(Variations: bag or catch or cut or get or pile up or stack may replace cop)To sentimental material and utters relatively simpleminded moral convictions: Eisenhower on no account can be called a cornball (1940s+)
[pahy-lee-uh s, pil-ee-] /ˈpaɪ li əs, ˈpɪl i-/ noun, plural pilei [pahy-lee-ahy, pil-ee-ahy] /ˈpaɪ liˌaɪ, ˈpɪl iˌaɪ/ (Show IPA), for 1, 2, 4, pileus for 3. 1. Mycology. the horizontal portion of a mushroom, bearing gills, tubes, etc., on its underside; a cap. 2. Zoology. 3. Also called cap cloud, scarf cloud. Meteorology. a small, […]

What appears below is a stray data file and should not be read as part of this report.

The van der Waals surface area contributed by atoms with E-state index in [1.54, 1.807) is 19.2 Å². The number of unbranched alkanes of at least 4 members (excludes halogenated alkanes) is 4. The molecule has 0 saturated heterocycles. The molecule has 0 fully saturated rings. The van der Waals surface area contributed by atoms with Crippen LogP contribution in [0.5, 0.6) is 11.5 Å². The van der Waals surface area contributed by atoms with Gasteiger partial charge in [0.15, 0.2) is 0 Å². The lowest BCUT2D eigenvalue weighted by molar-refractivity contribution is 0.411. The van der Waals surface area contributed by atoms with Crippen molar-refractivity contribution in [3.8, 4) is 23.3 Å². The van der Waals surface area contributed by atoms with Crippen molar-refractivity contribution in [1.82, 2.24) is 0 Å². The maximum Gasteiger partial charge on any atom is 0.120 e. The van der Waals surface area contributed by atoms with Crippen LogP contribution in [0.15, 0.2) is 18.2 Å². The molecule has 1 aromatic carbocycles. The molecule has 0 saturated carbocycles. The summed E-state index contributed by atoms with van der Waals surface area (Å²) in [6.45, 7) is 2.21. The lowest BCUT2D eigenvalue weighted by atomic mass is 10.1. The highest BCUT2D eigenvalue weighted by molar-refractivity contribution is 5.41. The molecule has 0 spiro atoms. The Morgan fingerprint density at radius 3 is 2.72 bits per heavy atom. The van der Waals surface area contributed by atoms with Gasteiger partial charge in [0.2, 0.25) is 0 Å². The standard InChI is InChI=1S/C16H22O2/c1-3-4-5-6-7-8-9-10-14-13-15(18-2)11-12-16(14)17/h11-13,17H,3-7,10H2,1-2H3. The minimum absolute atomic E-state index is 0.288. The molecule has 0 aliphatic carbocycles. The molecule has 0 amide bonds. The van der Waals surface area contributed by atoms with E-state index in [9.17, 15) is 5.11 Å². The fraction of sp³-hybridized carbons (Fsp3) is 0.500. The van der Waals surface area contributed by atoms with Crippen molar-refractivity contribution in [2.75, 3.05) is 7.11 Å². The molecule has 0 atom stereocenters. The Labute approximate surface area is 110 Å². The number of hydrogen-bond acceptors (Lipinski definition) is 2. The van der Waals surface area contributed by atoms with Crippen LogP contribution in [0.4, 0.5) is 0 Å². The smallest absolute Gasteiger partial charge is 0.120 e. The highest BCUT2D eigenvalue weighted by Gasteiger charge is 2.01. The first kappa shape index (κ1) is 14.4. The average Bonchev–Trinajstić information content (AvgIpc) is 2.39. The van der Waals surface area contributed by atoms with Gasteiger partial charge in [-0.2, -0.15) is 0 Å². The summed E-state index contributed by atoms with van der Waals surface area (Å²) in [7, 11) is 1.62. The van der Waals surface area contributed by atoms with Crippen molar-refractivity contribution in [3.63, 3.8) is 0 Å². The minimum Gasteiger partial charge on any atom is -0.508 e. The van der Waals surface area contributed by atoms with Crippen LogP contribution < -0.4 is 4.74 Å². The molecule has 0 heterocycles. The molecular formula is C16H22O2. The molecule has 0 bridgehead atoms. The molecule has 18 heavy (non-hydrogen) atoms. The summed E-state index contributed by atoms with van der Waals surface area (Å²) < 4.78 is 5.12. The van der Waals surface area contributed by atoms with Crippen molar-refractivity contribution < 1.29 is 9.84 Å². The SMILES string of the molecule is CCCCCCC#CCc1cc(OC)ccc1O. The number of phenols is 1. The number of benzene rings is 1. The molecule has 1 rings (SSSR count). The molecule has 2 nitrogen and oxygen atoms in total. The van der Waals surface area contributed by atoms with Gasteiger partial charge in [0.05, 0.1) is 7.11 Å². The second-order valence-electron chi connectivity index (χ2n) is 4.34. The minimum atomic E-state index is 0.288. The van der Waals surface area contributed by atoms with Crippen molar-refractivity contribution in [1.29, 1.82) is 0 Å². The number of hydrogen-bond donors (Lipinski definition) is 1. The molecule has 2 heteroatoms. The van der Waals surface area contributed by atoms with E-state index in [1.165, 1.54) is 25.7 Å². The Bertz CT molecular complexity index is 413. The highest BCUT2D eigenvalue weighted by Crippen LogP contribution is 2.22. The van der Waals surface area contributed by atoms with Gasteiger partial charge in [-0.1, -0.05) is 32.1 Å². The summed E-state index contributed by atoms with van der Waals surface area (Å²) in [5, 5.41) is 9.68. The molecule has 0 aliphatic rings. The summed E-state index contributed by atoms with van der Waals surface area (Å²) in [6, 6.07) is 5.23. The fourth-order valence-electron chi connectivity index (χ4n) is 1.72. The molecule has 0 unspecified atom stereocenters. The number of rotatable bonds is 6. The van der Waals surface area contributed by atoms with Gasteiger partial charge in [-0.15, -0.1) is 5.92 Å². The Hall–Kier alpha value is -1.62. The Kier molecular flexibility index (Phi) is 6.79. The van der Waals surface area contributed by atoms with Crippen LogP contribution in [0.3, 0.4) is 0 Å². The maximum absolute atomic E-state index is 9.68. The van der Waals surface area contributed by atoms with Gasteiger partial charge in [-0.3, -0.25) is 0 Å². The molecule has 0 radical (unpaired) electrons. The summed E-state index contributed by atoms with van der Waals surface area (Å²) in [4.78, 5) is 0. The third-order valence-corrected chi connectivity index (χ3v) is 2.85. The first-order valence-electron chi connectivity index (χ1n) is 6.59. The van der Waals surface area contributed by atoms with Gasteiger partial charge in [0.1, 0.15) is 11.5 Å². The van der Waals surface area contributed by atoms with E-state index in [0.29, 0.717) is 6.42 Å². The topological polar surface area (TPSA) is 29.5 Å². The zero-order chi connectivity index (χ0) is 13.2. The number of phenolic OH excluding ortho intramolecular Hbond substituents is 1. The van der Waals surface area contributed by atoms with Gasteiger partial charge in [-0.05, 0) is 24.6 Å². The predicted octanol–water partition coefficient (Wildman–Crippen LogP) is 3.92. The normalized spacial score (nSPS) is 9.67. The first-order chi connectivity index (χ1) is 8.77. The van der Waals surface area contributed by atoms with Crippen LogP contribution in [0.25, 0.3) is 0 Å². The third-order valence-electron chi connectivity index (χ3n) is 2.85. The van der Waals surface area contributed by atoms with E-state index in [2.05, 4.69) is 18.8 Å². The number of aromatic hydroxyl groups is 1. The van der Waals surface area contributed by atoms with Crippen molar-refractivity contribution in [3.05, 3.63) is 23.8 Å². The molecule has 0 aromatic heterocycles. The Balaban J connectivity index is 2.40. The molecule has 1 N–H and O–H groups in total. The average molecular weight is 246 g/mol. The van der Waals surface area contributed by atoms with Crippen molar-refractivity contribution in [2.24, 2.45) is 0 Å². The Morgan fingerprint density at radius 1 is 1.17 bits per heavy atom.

[pahyl-wurt, -wawrt] /ˈpaɪlˌwɜrt, -ˌwɔrt/ noun 1. Also called fireweed. a weedy composite plant, Erechtites hieracifolia, having narrow flower heads enclosed in green bracts. 2. a North American figwort, Scrophularia marilandica, having small, greenish flowers. 3. . /ˈpaɪlˌwɜːt/ noun 1. any of several plants, such as lesser celandine, thought to be effective in treating piles
[pil-fer] /ˈpɪl fər/ verb (used with or without object) 1. to steal, especially in small quantities. /ˈpɪlfə/ verb 1. to steal (minor items), esp in small quantities v. 1540s, from pilfer (n.) “spoils, booty,” c.1400, from Old French pelfre “booty, spoils” (11c.), of unknown origin, possibly related to pelf. Related: Pilfered; pilfering.
[pil-fer-ij] /ˈpɪl fər ɪdʒ/ noun 1. the act or practice of ; petty theft. 2. something that is . /ˈpɪlfərɪdʒ/ noun 1. the act or practice of stealing small quantities or articles 2. the amount so stolen n. 1620s, from pilfer + -age.